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Grantmakers Concerned with Immigrants and Refugees (GCIR);
Open Society Foundations and Grantmakers Concerned with Immigrants and Refugees commissioned this report as part of a larger effort to make resources, knowledge, and infrastructure developed during the pandemic known to grantmakers responding to future economic disruptions. Stand Together describes Covid-19 direct relief funds for undocumented immigrants and records promising practices for crisis grantmaking in immigrant communities.
Food Research & Action Center (FRAC);
This report sheds light on why many immigrant families are forgoing vital assistance from federal nutrition and food programs and lifts up recommendations aimed at ensuring that all families and individuals, regardless of immigration status, are nourished and healthy.While the findings of this report are informed by a series of focus groups conducted from November 2019 to January 2020 (prior to the onset of COVID-19), the need to connect immigrant families to nutrition programs is arguably of even greater importance given how COVID-19 is fueling unprecedented food insecurity and ravaging communities of color and immigrant communities at disproportionately high rates due to unique barriers faced by families that include noncitizens.
During the COVID-19 pandemic, philanthropic entities across the US embraced giving directly—transferring cash to people—as an effective and efficient means of providing relief to those hit hard by the sudden economic and health emergency. Since the onset of the pandemic and in partnership with donors, nonprofit organizations, and local government agencies, the Greater Washington Community Foundation has facilitated the administration of approximately $26 million in funds, distributed in increments of $50 to $2,500 to approximately 60,000 residents across the Greater Washington, DC, region. This report describes the goals, strategies, and short-term achievements of the foundation and its partners in developing and implementing cash transfer strategies at the height of the pandemic. Closer examination of the foundation's role provides insight for private donors, government agencies, and nonprofits into how partnership with local philanthropy can help them deliver a speedy and equitable response to populations hit hardest by a crisis.
US Water Alliance;
Access to water and sanitation services should not hinge on background, geography, or how much money someone makes—but it often does. Studies show that between 2012 and 2019, local water bills increased 31 percent nationally, far outpacing inflation and the consumer price index. Historical declines in federal support for water infrastructure have made this trend even worse. Local officials and water utility leaders have had no choice but to raise local water and sewer rates to pay for the needed operation, capital, and maintenance costs. Without federal and state support, local water and wastewater rates have increasingly become unaffordable for millions of Americans, and utilities have operated with outdated billing systems and often struggled to enroll low-income residents into the modest assistance available.Financial stress incurred by the COVID-19 pandemic and economic crisis has brought water affordability into sharp focus, and innovators have been seeking solutions to meet their communities' rising needs. The water and wastewater utilities in Louisville, Kentucky, provide one such case. Louisville shows how new, smarter solutions to bill relief are helping people in need while improving the utility-customer relationship by balancing care, bill assistance, and debt relief with needed revenue stability to maintain essential water systems. This case study explores key facets of the challenge, what Louisville achieved for its residents, and how the city's approach provides a model for other utilities to consider as they move forward. Sections discuss: How traditional customer assistance efforts have failed to meet customer needs, struggled with enrollment, and overlooked their fundamental purpose of guarding against revenue instability.What a modern, user-friendly approach to bill assistance looks like and how, combined with compassionate messaging, it can shift utility-customer payment and service relationship for the better.Why establishing innovative bill assistance options is especially wise given current and future federal funding opportunities to provide debt relief.Longer-term actions the federal government should prioritize to make safe, reliable water and wastewater service affordable for all.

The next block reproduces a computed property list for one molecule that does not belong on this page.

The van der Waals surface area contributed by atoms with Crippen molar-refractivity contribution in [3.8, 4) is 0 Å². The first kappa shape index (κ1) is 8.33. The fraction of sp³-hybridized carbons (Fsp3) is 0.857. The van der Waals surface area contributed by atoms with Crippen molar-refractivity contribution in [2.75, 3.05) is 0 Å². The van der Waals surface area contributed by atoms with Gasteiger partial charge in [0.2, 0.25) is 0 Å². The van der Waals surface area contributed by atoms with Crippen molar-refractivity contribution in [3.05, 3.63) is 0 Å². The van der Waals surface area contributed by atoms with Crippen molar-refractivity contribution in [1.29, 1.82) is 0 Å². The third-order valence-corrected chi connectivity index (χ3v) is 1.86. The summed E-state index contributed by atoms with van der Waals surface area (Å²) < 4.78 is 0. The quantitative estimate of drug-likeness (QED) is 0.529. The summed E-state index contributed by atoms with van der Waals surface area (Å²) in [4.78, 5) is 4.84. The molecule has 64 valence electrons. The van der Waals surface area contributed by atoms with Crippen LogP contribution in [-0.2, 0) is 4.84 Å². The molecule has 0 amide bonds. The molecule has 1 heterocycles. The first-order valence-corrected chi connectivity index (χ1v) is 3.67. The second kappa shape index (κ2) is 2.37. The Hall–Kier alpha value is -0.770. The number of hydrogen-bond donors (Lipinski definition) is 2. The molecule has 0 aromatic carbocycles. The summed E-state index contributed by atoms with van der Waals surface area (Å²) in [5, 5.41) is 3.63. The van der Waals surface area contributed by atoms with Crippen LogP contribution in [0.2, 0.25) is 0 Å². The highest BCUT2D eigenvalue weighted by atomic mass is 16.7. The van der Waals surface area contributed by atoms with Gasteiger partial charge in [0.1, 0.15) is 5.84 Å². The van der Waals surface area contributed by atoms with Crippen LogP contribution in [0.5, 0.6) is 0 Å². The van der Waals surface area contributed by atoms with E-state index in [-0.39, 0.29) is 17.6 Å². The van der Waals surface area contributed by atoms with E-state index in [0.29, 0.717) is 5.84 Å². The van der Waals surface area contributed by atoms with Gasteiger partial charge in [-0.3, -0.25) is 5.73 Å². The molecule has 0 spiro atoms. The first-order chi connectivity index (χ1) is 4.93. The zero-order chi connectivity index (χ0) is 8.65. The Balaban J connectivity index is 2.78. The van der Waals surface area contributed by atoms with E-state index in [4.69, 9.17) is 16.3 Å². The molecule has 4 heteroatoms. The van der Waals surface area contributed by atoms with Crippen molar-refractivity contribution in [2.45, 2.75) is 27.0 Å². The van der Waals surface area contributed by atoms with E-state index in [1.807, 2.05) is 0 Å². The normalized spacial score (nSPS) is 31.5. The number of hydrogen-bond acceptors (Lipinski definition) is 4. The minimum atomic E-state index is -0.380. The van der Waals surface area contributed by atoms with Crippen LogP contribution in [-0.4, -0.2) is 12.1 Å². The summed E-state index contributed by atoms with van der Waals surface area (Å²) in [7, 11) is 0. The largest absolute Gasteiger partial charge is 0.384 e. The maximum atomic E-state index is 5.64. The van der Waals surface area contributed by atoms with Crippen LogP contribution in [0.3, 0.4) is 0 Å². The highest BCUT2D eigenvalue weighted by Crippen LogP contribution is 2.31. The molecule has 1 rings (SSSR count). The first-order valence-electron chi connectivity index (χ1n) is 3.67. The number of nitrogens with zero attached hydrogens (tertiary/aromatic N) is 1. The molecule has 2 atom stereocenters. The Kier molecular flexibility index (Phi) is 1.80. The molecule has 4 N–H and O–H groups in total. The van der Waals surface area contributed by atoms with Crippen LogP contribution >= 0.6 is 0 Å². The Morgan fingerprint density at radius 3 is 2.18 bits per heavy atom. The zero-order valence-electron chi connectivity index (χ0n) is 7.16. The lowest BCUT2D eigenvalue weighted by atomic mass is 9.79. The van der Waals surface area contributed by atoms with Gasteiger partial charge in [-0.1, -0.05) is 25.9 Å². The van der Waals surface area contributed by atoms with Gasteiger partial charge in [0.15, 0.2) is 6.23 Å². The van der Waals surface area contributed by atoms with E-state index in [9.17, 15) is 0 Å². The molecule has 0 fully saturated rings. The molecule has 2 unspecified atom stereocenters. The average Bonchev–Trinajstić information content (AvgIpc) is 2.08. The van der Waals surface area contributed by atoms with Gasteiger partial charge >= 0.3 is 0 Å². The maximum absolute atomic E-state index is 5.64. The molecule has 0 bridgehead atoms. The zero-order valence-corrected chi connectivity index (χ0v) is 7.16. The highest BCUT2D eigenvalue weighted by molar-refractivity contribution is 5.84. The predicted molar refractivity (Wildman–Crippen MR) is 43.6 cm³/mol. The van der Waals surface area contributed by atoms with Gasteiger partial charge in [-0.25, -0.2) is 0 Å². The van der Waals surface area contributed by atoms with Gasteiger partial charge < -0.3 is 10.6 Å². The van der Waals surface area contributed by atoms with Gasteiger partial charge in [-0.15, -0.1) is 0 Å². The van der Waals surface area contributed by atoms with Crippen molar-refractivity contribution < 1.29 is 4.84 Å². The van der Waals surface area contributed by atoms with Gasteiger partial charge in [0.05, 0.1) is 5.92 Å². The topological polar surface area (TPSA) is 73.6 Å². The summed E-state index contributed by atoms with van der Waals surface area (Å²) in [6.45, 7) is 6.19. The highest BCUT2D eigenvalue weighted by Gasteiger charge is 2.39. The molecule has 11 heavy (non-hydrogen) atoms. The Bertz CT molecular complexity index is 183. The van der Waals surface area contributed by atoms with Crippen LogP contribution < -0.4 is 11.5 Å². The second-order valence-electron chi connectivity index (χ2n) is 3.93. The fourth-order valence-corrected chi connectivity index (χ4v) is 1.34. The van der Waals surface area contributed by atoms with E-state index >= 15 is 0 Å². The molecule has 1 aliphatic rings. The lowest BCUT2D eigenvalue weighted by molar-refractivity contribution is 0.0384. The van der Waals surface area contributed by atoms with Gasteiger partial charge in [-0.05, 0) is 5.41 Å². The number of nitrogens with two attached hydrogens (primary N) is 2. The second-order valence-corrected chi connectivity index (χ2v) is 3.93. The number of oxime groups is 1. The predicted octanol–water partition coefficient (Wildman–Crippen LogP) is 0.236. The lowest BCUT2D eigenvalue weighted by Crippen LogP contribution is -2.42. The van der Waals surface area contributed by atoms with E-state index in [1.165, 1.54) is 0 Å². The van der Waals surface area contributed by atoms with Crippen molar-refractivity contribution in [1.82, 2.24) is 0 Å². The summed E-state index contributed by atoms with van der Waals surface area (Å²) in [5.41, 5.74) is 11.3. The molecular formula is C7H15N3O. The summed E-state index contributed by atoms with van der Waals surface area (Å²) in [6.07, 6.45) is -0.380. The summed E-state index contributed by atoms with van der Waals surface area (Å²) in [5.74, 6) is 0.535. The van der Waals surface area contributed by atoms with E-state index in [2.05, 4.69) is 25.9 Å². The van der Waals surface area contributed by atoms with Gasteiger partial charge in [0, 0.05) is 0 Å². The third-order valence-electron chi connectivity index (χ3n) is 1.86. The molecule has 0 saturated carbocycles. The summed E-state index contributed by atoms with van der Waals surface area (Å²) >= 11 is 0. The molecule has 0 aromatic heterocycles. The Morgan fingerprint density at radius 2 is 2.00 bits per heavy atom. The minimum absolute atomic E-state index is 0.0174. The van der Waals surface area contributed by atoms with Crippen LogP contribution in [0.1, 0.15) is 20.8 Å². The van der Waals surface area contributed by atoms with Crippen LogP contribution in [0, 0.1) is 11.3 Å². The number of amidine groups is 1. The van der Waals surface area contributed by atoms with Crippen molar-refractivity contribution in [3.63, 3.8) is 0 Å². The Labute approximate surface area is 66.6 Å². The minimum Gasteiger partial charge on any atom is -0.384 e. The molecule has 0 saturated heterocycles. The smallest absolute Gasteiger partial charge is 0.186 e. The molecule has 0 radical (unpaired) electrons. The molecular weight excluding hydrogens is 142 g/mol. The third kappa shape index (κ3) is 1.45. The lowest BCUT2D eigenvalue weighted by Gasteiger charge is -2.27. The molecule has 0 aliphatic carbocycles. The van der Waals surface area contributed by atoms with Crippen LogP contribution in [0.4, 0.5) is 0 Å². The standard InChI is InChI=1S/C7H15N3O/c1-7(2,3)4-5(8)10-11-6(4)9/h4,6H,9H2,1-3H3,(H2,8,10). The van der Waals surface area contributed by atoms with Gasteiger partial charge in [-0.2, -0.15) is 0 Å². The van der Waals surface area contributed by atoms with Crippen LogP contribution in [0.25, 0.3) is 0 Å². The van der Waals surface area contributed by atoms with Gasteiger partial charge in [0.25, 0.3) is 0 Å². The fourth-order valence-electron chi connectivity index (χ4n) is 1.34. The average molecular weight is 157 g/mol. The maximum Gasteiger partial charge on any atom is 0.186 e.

Annie E. Casey Foundation;
This brief highlights historical federal child welfare policy achievements and urges Congress to champion new reforms to eliminate harmful disparities that persist for youth of color and promote long-lasting benefits for all young people in and transitioning from foster care. There is urgency and an opportunity for Congress to lead reforms and build on the important, but temporary, changes mandated by the Supporting Foster Youth and Families through the Pandemic Act.
Many immigrant families have avoided safety net and pandemic relief programs in recent years over concerns that their participation would have adverse immigration consequences. These chilling effects on program participation occurred in the context of a restrictive immigration policy environment under the Trump administration, including the expansion of the "public charge" rule. Though the Biden administration has reverted to prior guidance on the public charge rule and reversed many other immigration policy changes, chilling effects may continue to deter adults in immigrant families from seeking safety net supports for which they or their children are eligible.This study draws on Well-Being and Basic Needs Survey data collected in December 2020 and interviews conducted with adults in immigrant families and people who work at organizations that connect immigrant families to health, nutrition, and other support programs in California. The interviews were conducted between March and May 2021, in the early months of the Biden administration, offering unique insights as policy priorities were shifting.
National Women's Law Center;